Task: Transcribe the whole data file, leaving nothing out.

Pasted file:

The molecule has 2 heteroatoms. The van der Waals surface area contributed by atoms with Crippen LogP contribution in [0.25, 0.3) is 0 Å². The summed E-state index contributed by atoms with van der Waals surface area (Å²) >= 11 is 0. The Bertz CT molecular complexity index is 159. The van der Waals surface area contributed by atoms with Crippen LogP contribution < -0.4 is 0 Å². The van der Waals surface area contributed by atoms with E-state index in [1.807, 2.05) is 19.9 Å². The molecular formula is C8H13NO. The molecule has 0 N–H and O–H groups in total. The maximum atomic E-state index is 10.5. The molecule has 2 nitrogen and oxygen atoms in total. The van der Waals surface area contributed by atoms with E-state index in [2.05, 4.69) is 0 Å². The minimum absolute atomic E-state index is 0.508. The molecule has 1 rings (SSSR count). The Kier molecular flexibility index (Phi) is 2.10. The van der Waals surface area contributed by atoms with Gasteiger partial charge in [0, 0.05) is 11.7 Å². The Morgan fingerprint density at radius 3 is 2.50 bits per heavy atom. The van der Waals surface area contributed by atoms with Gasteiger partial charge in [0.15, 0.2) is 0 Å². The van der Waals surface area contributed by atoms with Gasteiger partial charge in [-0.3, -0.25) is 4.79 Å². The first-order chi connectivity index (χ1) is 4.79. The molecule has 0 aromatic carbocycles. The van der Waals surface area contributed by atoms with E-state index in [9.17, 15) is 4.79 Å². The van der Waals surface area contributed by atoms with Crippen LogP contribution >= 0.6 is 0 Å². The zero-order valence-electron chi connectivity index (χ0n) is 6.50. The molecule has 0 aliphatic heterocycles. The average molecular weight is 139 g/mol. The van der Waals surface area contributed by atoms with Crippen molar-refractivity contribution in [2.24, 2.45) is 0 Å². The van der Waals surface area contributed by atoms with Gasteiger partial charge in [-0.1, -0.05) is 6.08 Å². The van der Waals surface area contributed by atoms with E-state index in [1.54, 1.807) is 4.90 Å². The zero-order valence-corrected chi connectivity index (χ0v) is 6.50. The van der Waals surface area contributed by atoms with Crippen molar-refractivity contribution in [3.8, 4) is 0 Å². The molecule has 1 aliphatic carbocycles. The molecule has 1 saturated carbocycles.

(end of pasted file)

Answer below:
The molecule has 2 heteroatoms. The van der Waals surface area contributed by atoms with Crippen LogP contribution in [0.25, 0.3) is 0 Å². The summed E-state index contributed by atoms with van der Waals surface area (Å²) >= 11 is 0. The Bertz CT molecular complexity index is 159. The van der Waals surface area contributed by atoms with Crippen LogP contribution < -0.4 is 0 Å². The van der Waals surface area contributed by atoms with E-state index in [1.807, 2.05) is 19.9 Å². The molecular formula is C8H13NO. The molecule has 0 N–H and O–H groups in total. The maximum atomic E-state index is 10.5. The molecule has 2 nitrogen and oxygen atoms in total. The van der Waals surface area contributed by atoms with E-state index in [2.05, 4.69) is 0 Å². The minimum absolute atomic E-state index is 0.508. The molecule has 1 rings (SSSR count). The Kier molecular flexibility index (Phi) is 2.10. The van der Waals surface area contributed by atoms with Gasteiger partial charge in [0, 0.05) is 11.7 Å². The Morgan fingerprint density at radius 3 is 2.50 bits per heavy atom. The van der Waals surface area contributed by atoms with Gasteiger partial charge in [0.15, 0.2) is 0 Å². The van der Waals surface area contributed by atoms with Gasteiger partial charge in [-0.3, -0.25) is 4.79 Å². The first-order chi connectivity index (χ1) is 4.79. The molecule has 0 aromatic carbocycles. The van der Waals surface area contributed by atoms with E-state index in [9.17, 15) is 4.79 Å². The van der Waals surface area contributed by atoms with Crippen LogP contribution >= 0.6 is 0 Å². The zero-order valence-electron chi connectivity index (χ0n) is 6.50. The molecule has 0 aliphatic heterocycles. The average molecular weight is 139 g/mol. The van der Waals surface area contributed by atoms with Crippen molar-refractivity contribution in [2.24, 2.45) is 0 Å². The van der Waals surface area contributed by atoms with Gasteiger partial charge in [-0.1, -0.05) is 6.08 Å². The van der Waals surface area contributed by atoms with E-state index in [1.54, 1.807) is 4.90 Å². The zero-order valence-corrected chi connectivity index (χ0v) is 6.50. The van der Waals surface area contributed by atoms with Crippen molar-refractivity contribution in [3.8, 4) is 0 Å². The molecule has 1 aliphatic carbocycles. The molecule has 1 saturated carbocycles.